Kicking Off the Second Batch of Experteering and Youth Volunteering: “We’re not strangers, after all.”

In 2019, the World Giving Index (WGI) measured three indicators of 138 countries, which are: volunteering time, donating money and helping strangers. Of 138 countries surveyed, Indonesia reached the 10th place. This means Indonesia is considered to be a generous country. Of course, as Indonesian, we are proud to have known this fact.

The three indicators of WGI’s measurement fulfil the elements of a “good” act (kindness): willing to sacrifice (altruism), understanding other people’s difficulties (compassion), and putting others first (prosocial behaviour). Taking good action is also said to have many positive effects; from increasing productivity, being mentally strong, to biological effects that make a person healthier and increases life expectancy (Rowland, 2018).

Okay, back to the survey.

Though the fact is seemingly good for Indonesia, further findings on the survey found that the “helping strangers” indicator of Indonesia is very low compared to other indicators. For this indicator, Indonesia is ranked 86. This finding shows that Indonesian tend to be generous to those they know (individually or groups).

This finding has raised a question: Ain’t generosity should not ideally be limited to the people we know or the groups we belong to?

Well, the answers can be varied. But we believe that being kind doesn’t have to be limited. At least that’s what we’re trying to accomplish through our online volunteering program, Experteering and Youth Volunteering.

The second batch of the program kicked off this week with 28 experts from Indonesia and Malaysia and around 86 youths under 30 years old. Experts and youth volunteers are going to work together virtually to produce educational clips as children’s learning materials at home due to the COVID-19 situation.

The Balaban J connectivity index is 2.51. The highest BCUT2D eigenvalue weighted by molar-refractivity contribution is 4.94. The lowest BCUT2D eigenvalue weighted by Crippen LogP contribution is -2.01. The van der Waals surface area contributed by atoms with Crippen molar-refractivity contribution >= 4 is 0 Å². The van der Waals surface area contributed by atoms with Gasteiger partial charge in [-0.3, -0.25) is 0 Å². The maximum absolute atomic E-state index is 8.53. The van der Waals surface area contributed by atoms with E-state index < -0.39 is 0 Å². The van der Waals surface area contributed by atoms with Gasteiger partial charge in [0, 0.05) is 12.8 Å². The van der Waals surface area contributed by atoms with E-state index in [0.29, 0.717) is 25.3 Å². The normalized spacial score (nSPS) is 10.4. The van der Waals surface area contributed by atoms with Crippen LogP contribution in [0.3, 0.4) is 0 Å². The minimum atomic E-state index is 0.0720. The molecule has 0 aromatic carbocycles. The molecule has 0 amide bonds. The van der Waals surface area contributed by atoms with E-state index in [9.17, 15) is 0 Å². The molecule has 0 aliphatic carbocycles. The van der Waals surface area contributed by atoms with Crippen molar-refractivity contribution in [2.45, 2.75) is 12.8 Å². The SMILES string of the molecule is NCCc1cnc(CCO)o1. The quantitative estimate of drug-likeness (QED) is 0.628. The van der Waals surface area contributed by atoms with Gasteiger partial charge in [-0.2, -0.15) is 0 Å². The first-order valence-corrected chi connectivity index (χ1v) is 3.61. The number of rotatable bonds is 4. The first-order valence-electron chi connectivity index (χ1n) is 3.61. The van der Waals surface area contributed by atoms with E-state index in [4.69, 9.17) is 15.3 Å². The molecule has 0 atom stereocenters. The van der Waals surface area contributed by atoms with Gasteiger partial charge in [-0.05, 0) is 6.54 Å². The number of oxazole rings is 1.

The first virtual meeting of Youth Volunteers batch 2 (11/09)

One thing that we know for sure is that some of the volunteers have never met each other face to face in real life. They might consider each other as “strangers.” What’s interesting is technically in this program, they are dedicating themselves to work together with “strangers” for three months.

Will it work then?

According to the survey, not 100%, perhaps. But let’s not dwell on the stated fact or finding.

What we learn from the first batch of this program is when these volunteers have to collaborate and work together for a cause that they care about, they tore off the wall, they put aside that “strangers” label and they learn from each other. This should prove that humans are prone to act of kindness by nature.

When given a goal to do something good together, we believe that people will come together. What we allow, will continue. When we allow ourselves to do the smallest act of kindness, the chain for the greater good will continue.

These volunteers came together because they believe they are capable to do something for others. They don’t need reasons to do good, they just do. They become the birds of a feather that flock together. Well then, they’re not strangers after all, right?

We made a page featuring the list of our expert volunteers here.
You can also check out this page to find out more about the second batch of the Youth Volunteering and Experteering program.

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